Dive into Paris’s culinary scene | ? Jonathan Borba / Unsplash
Culture Trip brings you The Wishlist – a ready collection of travel ideas inspired by what you love. Discover things to do, where to stay, and the best spots to eat and drink.
There’s simply no better city to eat in than Paris. The French capital is home to over 40,000 restaurants and a trove of boulangeries, patisseries, fromageries and épiceries that hawk everything from croissants and camembert to Parisians every day.
In the City of Light, you can hop on a tour helmed by a local expert, who will guide you to under-the-radar markets for deliciously French artisanal snacks. Wait in line at Du Pain et des Idées to discover chocolate-pistachio ‘escargot’ and apple tarts to die for. If you can’t separate eating and sleeping, book a room at the chic Nolinski and feast on a range of desserts in its tea salon.
So you can make the most of your visit, Culture Trip has compiled a guide to Paris’s culinary scene. Here’s what to do, eat and drink, and where to stay if you love food.
Things to do in Paris
Take a food tour
Finish your tour at the Canal Saint-Martin, a popular hipster hang-out | ??Susan Montgomery / Alamy
This food-centric tour of the 10th arrondissement showcases Parisians’ favourite culinary hotspots in this bobo (bourgeois-bohemian) neighbourhood. You’ll begin at Paris’s largest covered food market, the Marché Saint-Quentin, following your guide through various backstreets. Sip a glass of wine while exploring a 17th-century cellar, learn about the cheesemaking traditions of local artisans and meet culinary entrepreneurs in the neighbourhood. You’ll end the tour at the Canal Saint-Martin, a 4.5 kilometre stretch of calm water that is lined with restaurants, bars, boutiques and the occasional fisherman.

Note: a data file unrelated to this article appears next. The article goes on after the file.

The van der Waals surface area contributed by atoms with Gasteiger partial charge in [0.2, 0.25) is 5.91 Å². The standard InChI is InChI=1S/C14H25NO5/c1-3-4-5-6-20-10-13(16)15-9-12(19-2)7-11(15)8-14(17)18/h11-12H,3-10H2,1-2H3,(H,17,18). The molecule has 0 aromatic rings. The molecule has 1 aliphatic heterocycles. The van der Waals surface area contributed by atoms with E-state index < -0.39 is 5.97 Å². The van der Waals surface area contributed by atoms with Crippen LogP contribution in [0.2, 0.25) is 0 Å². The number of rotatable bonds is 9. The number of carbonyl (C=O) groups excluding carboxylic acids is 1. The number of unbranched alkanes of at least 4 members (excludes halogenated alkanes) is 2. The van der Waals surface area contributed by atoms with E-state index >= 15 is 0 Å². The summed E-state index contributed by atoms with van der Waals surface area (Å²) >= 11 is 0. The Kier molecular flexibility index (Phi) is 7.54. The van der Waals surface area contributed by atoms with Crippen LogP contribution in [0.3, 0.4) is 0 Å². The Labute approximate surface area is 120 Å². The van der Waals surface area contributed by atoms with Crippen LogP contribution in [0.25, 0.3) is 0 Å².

Pick up some cheese at the Marché Bastille | ??Soma / Alamy Stock Photo
If you’d prefer to explore alone, the open-air Marché Bastille, one of the city’s largest food markets, operates on Thursdays and Sundays. Stationed along the Boulevard Richard-Lenoir, the Marché Bastille offers some seriously high-quality French produce, including cheeses, charcuterie, poultry, fish and crêpes. On Saturdays, the market transforms into the Marché de la Création Bastille, where you can buy handmade art, crafts and gifts. Plus, nearby you’ll find the house of writer Victor Hugo and the Place des Vosges – the oldest planned square in Paris – making this market a great place to pick up a baguette (or two) before heading out to explore.
Head to Du Pain et des Idées for first-class pastries | ? Pallavi Maini
Du Pain et des Idées, helmed by baking wizard Christophe Vasseur, shuttles out flaky pastries, crusty baguettes and cups of coffee in the 10th arrondissement. Housed in a bakery dating back to 1875, this place is beloved for its signature chocolate-pistachio ‘escargot’ (a spin on the pain aux raisins) –swirled pastry dough brushed with green pistachio paste and chocolate chips. Grab a smattering of items – from fig tarts to delicately rolled croissants – to enjoy on one of the picnic tables outside or on the banks of the nearby Canal Saint-Martin.
Saunter along the streets of Montmartre, a bohemian village set on the top of a hill in Northern Paris, during this walking tour. Explore the area’s cobblestone lanes with the help of a passionate guide, who will talk you through Montmartre’s artistic history (Picasso, Piaf and many others once lived here) as you sample warm pastries, cheeses, charcuterie, wine and chocolate. The starting point for this tour is outside Métro Blanche (line 2), between the pharmacy and the Starbucks.
Cook’n With Class launched in 2007 | Courtesy of Cook’n With Class